Many others have theorized on whether or not it’s an innate desire within us to have a sort of morbid curiosity. Criminologist, Dr. Scott Bonn says the appeal behind true crime media is rather straightforward: “serial killers excite and enthrall people, much like traffic accidents, train wrecks, or natural disasters. People don’t want to look, but they can’t look away.”

So…Should You Stop Watching?

Like anything else, true crime has its fair share of pros and cons, but does the good outweigh the bad? Of course, not all true crime content is immoral. There is plenty of true crime media that speaks about cases in an ethical and sympathetic way, and even some that donate all the proceeds made from the content to the victim’s family. However, this sort of style of true crime media is harder to come by. Now, for the big question: is it really that bad for us? 

Experts believe it differs from person to person. Depending on several factors, including your current mental health state. A 2023 article by FAEHealth, titled, “Is True Crime Binging Affecting Your Mental Health?” had this to say about the subject: “If you are already feeling down in the dumps–depressed or anxious–binging or even watching a single episode of a true crime show could magnify those feelings. If you’re already feeling fearful or worried, those shows are more likely to reinforce than alleviate those feelings.”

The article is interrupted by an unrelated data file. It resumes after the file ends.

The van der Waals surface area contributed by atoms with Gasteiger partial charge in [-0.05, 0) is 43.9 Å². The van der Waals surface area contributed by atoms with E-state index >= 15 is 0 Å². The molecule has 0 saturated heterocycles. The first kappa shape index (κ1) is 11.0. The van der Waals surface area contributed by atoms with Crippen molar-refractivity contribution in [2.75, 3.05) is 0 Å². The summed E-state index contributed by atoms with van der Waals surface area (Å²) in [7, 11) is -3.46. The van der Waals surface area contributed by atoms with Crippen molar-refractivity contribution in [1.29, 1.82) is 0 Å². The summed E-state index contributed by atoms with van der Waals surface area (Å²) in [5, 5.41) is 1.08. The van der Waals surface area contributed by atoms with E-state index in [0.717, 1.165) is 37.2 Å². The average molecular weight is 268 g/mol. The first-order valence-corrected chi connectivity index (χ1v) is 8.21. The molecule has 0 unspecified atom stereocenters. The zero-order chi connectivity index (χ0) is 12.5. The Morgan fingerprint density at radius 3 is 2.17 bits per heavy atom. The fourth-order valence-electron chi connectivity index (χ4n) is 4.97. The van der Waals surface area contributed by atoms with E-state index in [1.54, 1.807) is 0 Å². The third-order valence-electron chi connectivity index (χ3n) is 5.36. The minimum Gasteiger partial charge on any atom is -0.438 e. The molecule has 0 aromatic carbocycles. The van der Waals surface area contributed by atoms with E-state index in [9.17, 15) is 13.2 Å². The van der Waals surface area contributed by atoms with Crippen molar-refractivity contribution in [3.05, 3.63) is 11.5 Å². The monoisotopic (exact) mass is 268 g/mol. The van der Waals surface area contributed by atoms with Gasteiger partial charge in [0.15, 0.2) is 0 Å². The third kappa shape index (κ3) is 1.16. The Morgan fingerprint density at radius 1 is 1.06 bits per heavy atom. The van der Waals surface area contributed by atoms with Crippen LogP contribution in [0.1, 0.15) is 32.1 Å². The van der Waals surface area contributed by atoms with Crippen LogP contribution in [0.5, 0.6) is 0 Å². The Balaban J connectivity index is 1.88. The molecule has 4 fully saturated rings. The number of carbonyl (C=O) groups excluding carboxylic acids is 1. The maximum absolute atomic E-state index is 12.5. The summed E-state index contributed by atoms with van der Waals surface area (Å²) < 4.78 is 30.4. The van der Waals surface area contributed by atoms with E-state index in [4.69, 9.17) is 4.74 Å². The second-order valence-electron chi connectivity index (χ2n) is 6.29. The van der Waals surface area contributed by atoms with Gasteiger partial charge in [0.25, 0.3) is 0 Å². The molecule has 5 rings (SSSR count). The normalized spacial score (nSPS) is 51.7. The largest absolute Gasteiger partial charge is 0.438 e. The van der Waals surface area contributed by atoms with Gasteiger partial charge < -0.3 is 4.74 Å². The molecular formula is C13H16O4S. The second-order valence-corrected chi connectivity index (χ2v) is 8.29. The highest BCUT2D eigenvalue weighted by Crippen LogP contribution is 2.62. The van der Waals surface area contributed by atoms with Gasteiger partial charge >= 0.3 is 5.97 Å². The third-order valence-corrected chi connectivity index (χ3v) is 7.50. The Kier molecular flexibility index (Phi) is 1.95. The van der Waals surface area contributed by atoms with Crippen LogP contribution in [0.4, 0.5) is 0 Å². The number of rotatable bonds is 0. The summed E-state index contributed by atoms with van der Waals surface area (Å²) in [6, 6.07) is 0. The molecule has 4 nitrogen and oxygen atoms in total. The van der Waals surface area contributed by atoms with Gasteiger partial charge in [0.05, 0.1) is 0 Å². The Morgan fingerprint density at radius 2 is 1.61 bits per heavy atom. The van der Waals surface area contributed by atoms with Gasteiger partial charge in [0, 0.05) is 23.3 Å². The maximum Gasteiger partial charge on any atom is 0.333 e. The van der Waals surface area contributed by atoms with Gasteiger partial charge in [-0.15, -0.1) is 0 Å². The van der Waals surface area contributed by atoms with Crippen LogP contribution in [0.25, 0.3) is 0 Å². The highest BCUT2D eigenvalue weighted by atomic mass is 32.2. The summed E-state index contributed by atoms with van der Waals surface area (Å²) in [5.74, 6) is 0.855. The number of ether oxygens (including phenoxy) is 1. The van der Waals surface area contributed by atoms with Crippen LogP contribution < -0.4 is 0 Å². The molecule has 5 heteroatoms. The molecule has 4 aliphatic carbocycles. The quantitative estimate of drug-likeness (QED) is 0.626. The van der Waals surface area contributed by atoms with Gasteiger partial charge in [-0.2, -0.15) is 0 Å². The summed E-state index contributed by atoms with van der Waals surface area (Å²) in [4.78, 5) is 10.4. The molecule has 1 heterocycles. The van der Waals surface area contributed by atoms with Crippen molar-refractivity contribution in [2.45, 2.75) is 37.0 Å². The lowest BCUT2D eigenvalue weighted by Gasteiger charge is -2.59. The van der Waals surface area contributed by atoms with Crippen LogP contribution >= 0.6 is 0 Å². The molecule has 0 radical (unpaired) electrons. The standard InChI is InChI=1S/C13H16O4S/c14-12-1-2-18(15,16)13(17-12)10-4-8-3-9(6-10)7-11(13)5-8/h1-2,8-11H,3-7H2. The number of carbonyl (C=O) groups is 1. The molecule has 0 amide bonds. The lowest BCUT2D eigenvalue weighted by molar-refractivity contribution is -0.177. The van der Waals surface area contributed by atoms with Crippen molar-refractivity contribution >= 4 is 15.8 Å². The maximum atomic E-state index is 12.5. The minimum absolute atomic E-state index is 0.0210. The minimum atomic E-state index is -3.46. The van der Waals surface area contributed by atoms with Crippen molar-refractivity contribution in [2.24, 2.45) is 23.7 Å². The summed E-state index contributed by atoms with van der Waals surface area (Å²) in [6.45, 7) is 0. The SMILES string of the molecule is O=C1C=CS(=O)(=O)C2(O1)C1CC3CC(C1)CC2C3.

We can all easily infer that true crime content is typically in poor taste, but it’s not going away anytime soon. It’s an industry that is flourishing. So, the decision to quit engaging in true crime content is one that is personal and extremely nuanced. 

I, personally, stopped watching true crime about a year ago, when I was mindlessly scrolling on Netflix, and stumbled upon a film in which Zac Efron, the heartthrob of my childhood, was playing a man who confessed to murdering 30 young women. I only watched the trailer, but even engaging in that felt off. Ever since making that decision, I have seen benefits show up in my own life. For example, I’ve been less paranoid. Of course, as women, it’s good to be aware, but not to a debilitating point. 

When researching the effects of true crime, I stumbled upon a podcast featuring psychologist, Dr. Thema Bryant, who dared to pose the question I believe all true crime “enjoyers” should ask themselves:“If your idea of relaxing before you go to sleep is to watch three episodes of Law and Order, [then] I would encourage you to think about ‘why is trauma relaxing to me?’”